WASHINGTON β€” According to a panel of real estate finance and economic experts, the deepening U.S. economic slowdown and emerging property and casualty insurance issues are key threats to the nation's $20 trillion real estate sector in the aftermath of the Sept. 11 terrorist attacks.

"Real estate is very much on the front lines of the crisis affecting New York and rippling throughout the broader U.S. economy," said Owen D. Thomas, managing director at New York-based Morgan Stanley and member of The Real Estate Roundtable. The Real Estate Roundtable is an organization in which public and privately held real estate owners, developers and lenders work with major national real estate trade associations to address key national policy issues relating to real estate and the overall economy. Participating trade associations represent more than 1 million people involved in virtually every aspect of the real estate business.

Thomas spoke on behalf of The Real Estate Roundtable at a briefing hosted by the Congressional Real Estate Caucus on Capitol Hill Oct. 4. "The worsening macroeconomic and business environment, exacerbated by the events of Sept. 11, will have a material impact on overall real estate markets," he said. Thomas expressed concern about the effects of the economic slowdown on the lodging industry, where an estimated 500,000 employees may be laid off in the next three months and financing for new projects has all but dried up.

nother serious concern is property owners’ ability to obtain adequate insurance coverage in the wake of the terrorist attacks. Before Sept. 11, property and casualty and general liability insurance policies typically covered damages resulting from acts of terrorism, excluding only damages relating to acts of war. Future policies are now expected to exclude both types of losses β€” a change that would severely impair property owners' ability to conduct routine real estate transactions.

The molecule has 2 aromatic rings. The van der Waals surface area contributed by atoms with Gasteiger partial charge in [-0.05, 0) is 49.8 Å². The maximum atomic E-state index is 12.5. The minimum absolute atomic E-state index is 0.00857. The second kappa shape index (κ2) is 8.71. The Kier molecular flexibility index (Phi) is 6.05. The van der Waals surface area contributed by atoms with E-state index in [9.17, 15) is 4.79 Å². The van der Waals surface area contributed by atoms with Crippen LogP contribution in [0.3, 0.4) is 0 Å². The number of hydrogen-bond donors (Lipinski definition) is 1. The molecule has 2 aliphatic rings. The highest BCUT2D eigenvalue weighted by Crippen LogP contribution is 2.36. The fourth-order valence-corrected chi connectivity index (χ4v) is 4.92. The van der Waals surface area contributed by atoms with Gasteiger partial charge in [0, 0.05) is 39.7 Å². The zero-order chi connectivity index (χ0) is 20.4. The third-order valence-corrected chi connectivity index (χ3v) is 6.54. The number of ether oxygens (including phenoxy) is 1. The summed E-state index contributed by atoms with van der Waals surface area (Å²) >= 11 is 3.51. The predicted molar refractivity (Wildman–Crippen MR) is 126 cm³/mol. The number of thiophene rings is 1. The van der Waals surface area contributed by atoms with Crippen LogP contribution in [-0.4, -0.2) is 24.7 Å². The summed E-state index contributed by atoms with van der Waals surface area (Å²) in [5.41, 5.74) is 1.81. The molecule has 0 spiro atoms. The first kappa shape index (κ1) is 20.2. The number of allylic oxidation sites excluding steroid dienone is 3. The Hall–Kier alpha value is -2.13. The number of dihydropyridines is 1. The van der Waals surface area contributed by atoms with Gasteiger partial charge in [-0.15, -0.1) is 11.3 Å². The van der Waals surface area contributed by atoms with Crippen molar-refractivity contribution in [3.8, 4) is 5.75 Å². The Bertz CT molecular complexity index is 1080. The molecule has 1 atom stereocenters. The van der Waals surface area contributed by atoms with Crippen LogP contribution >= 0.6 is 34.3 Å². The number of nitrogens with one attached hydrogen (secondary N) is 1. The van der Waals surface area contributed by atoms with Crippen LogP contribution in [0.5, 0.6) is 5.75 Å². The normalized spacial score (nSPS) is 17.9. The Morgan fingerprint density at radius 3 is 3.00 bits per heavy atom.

"Without adequate insurance, it would be difficult, if not impossible, for real estate owners to operate or acquire properties or refinance loans," said Real Estate Roundtable President and COO Jeffrey D. DeBoer. "We urge policymakers to recognize this as a major threat to the economy and to address this issue expeditiously."

U.S. Rep. Phil English, R-Pa., who moderated the session, said the real estate industry depends on a robust, growing economy. "We have arrived at a pivotal economic moment," he said. "The tragic events of Sept. 11 are reverberating not only through our hearts as we as a nation work to return to our lives, but through the economy as more and more often the word 'recession' is being tossed about when talking about the economic slowdown. This was a valuable opportunity to bring those in the real estate business together with policymakers and have an open discussion on where our nation's economy is heading."

English co-chairs the 93-member Congressional Real Estate Caucus with U.S. Rep. Richard E. Neal, D-Mass. According to Neal, the aggregate value of the nation's real estate stock is about $20 trillion and the industry generates over $290 billion annually in federal, state and local taxes. There are approximately 11 billion square feet of office space in America, providing space for 28 million workers.

Courtesy of Real Estate Roundtable News